Angela couldn’t remember; Gina could never forget.
Gina ran down the escalator, anxious to catch the Tube train that could be heard pulling into the platform. Pushing past a woman who was walking slowly, Gina huffed. I need a coffee, she thought, blaming exhaustion for the show of impatience. She’d missed breakfast because getting to work on time rated as more important, and she’d struggled to get out of bed due to lack of sleep.
The insomnia came about because of Bradley, or more accurately because of her expectation that he should reply to her text message; he hadn’t responded. After their first date, Gina got carried away, imagining herself in a relationship with Bradley. There seemed to be a mutual attraction. Two months later, with little communication from him apart from the odd text or sporadic interaction on Facebook, she was starting to feel ignored.
Gina jumped onto the Tube train and turned around only to notice the slow-walking woman stepping into the carriage.
Angela looked at the young woman. This must be her, the thought came from out of nowhere, the one I was warned about. The girl had shoved her out of the way before boarding the train. I have to do it now. A feeling of despair took hold before all went black.
The knife—a small, serrated kitchen knife—had been plunged deep into Gina’s shoulder, narrowly missing an artery. ‘You’re quite a lucky girl; must have had an angel on your shoulder, Miss Turner. If it had just been… perhaps a centimetre to the left, you may not have survived to tell the tale.’
Lucky? Gina didn’t feel lucky to have been stabbed by a deranged woman on a train. ‘If I’d had an angel with me, surely they would’ve kept that crazy woman away from me.’
The doctor laughed but said nothing further.
One minute she’d been on the train, the next lying in a hospital bed. As the doctor relayed the story, pictures formed in Gina’s mind: the stranger she’d pushed aside who’d subsequently boarded the train; the woman’s hollow stare. Gina remembered feeling intimidated. It all happened so quickly. Gina turned around to avoid the hard stare; the woman seemed angry. Then there were screams. For a short while Gina stood still, stunned, watching people screaming, confused by their reactions… Did a terrorist board the train? Maybe someone with a gun, or someone with a belt of explosives?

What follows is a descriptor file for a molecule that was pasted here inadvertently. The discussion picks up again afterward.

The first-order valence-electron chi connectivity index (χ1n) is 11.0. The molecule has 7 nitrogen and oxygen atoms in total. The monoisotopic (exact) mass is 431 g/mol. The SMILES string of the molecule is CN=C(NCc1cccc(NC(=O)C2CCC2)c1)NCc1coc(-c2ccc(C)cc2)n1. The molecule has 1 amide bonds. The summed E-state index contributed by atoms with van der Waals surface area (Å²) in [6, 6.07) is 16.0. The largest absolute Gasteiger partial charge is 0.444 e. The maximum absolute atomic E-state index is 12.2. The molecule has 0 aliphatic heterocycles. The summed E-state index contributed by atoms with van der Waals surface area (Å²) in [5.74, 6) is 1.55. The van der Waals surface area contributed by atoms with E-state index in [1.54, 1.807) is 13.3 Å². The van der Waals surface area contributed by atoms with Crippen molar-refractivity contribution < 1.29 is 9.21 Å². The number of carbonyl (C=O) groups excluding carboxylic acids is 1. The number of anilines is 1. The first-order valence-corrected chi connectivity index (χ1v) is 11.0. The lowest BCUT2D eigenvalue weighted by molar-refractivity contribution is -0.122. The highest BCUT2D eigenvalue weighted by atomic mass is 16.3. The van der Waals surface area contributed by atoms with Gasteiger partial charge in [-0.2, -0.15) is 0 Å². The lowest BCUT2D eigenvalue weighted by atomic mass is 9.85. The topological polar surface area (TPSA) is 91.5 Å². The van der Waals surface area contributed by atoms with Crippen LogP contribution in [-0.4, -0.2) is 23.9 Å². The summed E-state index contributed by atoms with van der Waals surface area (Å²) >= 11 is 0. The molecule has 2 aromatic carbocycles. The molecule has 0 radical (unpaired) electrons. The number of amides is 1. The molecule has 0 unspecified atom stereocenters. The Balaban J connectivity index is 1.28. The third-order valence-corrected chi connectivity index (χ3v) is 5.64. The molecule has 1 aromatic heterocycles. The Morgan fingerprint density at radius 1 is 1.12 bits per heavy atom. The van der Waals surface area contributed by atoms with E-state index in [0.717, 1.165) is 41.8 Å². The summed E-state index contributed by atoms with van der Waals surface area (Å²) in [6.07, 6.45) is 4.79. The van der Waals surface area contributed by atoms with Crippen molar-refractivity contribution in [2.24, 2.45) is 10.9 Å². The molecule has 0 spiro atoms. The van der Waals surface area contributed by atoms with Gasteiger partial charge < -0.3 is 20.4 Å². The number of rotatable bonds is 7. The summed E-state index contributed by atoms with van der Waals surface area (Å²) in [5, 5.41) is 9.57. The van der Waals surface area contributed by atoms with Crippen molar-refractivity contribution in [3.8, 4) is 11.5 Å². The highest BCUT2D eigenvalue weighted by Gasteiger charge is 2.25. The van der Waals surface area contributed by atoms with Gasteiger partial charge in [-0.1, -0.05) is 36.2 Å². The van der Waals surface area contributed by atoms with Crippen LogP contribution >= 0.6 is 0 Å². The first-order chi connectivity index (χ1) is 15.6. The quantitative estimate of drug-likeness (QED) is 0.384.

‘Are you all right?’ asked a fellow passenger, his eyes wide as he looked at Gina. Then he’d called out to the other passengers: ‘Quick, someone call an ambulance… Pull the alarm! We need something for the wound, to stem the flow…’
Gina lowered her gaze and noticed something red: blood… everywhere. Then nothing.
Lying on the hospital bed, Gina thought back over the events of the morning. She had been in such a hurry to get to work. It all seemed so unimportant now. No one should have to work 9 to 5 these days, but Sue, her boss, was so old-fashioned yet vehemently in denial about getting older.
A few months ago, one staff member innocently commented that fifty-something Sue might be menopausal as she always felt hot and insisted on opening the windows in the office even on cold days. Sue responded sharply with: ‘I’m all woman.’ Gina baulked at the response, wanting to say something sarcastic like, ‘Men don’t go through the menopause’, but she stopped herself, for fear of losing her job.
Gina couldn’t help smiling as an image came into her mind’s eye: Sue looking at the clock, cheeks reddening, nose up in the air as usual. ‘Does anyone know where Gina is?’
Gina pushed the thoughts away and sneered. Sue was to blame for all of it, creating the paranoia about being late resulting in the frenzied impatience to board the train.
‘Yes. I definitely saw a young woman. I can still see her face if I close my eyes; she’d pushed past me to get onto the train. I remember thinking that young people have no patience these days.’ Angela looked down at her hands. ‘I don’t remember anything else after that. I’d assumed I must have passed out.’
The knife had been in Angela’s bag because she sometimes took cutlery to work, didn’t trust the hygiene in the office kitchen.
‘It seems as if it was a psychotic episode. Have you ever suffered from mental illness in the past?’ The psychiatrist waited for an answer.
‘No,’ Angela lied. It still persisted, the sense of shame. She’d suffered a breakdown many years ago, in her mid-twenties, and spent time in a psychiatric ward. Family and friends drifted away after the episode. Angela was aware that their departure from her life was a reaction caused by fear or ignorance, but it didn’t stop her feelings of inadequacy.
Times had changed; mental illness wasn’t as much of a taboo subject these days, but even being aware of that could not shift Angela’s ingrained lack of inner worth, so entrenched; the idea of revealing the truth, exposing herself, struck her as more daunting a prospect than facing a mountain with an unreachable summit.
Whenever the depression threatened, which it had done quite frequently over the years, she’d found ways to keep it at bay.